It’s an age-old debate: Is ballet an art or a sport? Ballet dancers clearly have to have incredible athleticism, but they also possess a deep sense of musicality and artistry that you won’t find in even the all-star athletes. Because dance blurs the lines between sport and art, maybe what we should be asking is this: what makes ballet dancers elite athletes and artists?
The Argument for Athletes
To begin with, there’s no doubt that ballet is extremely physically demanding. In fact, a 1975 study ranked ballet as the number one most physically and mentally demanding activity. Like athletes, proficient dancers need to be extremely strong, but they also need to be very flexible and have the ability to quickly apply corrections and pick up on new choreography. All of these qualities are heightened when you introduce the pas de deux (partnering) work and pointe shoes found in ballet. For women to dance on their toes for hours every day, and for men to spend much of their time supporting and lifting the women into the air—sometimes with only one hand—it’s abundantly clear that ballet dancers have great athleticism. But there are also many aspects of ballet that make dancers phenomenal artists.
The Argument for Artists
Ballet is widely acknowledged as the most rigorous and demanding form of dance. Ballet dancers, more than anyone else, have a refined sense of what it means to make dancing look graceful and effortless. This is something that you won’t see in traditional sports because the need to make things look easy just doesn’t exist in that realm. After all, people don’t attend ballets to see the dancers struggle like they do in sporting events—they go to see something ethereal and elegant. The best dancers make even the most complex steps look effortless. This ability is instilled through years of training and building upon a strong technical foundation. Creating this illusion of ease is one of the most fundamental elements in the artistry of ballet.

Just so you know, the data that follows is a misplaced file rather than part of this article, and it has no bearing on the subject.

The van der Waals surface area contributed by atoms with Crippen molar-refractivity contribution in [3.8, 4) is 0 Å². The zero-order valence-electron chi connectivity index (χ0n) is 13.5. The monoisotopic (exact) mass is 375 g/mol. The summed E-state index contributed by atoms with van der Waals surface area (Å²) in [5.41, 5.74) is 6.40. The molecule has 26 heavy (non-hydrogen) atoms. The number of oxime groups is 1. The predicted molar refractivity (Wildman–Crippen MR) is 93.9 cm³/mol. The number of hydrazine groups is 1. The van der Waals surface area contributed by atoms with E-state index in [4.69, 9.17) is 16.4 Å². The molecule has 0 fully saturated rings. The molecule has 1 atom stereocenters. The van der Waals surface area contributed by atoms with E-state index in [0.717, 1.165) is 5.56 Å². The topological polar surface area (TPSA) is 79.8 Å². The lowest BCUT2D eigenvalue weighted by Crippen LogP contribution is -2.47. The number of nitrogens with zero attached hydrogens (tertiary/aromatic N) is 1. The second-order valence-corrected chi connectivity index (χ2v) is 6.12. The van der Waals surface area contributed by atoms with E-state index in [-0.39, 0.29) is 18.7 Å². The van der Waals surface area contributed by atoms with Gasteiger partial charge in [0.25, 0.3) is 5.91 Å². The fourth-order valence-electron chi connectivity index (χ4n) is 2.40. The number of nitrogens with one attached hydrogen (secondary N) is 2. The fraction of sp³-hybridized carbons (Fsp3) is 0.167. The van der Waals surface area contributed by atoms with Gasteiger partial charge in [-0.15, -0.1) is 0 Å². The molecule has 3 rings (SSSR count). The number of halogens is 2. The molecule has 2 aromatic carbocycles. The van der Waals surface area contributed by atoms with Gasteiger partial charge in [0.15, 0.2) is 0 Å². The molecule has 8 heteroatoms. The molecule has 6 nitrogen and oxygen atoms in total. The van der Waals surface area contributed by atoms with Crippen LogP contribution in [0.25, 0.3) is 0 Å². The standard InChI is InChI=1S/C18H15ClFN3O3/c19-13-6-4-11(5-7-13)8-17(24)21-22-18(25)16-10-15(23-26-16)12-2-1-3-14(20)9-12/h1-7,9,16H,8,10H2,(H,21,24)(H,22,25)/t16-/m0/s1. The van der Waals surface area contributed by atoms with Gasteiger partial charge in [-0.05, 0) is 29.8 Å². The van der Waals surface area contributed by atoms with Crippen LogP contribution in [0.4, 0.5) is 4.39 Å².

Additionally, an advanced sense of musicality sets the best dancers apart from the crowd. Musicality encompasses several elements, the most basic being the ability to dance to the rhythm of the music, no matter how fast or slow it might be. From there, the dancer learns to fill up every second of the music, to truly “feel” it, and accordingly add personal expression to the choreography. Over time, this transforms the choreography from merely performing steps to expressively and passionately communicating a story (and, of course, performing everything with technical mastery).
For dancers to achieve all this—the blending of powerful athlete with expressive artist—there are many factors that come into play. Receiving instruction from experienced teachers will help dancers develop solid technique and sufficient strength and flexibility. Through years of training in ballet and other supplemental dance forms, as well as strength and flexibility training, ballet dancers can rise to the professional level and hold their ground against traditional athletes. This also bleeds into the realm of artistry: training and practice creates the ability to make dancing look effortless. Students who are privileged to have live piano accompaniment will also vastly improve their musicality. An experienced pianist will be able to select different songs and vary the tempos to accommodate or challenge the dancers, according to what the instructor chooses. The vibrations of the music are more easily felt through the piano as well.
It’s difficult to imagine another activity that combines athleticism and artistry as well as ballet does. Ballet dancers are truly incredible athletes—their strength and stamina alone put professionals at the level of Olympians. The passion and spirit they bring to their dancing creates a beautifully unique artistic experience. Well-rounded training from experienced instructors creates elite ballet dancers who are a captivating blend of athletes and artists.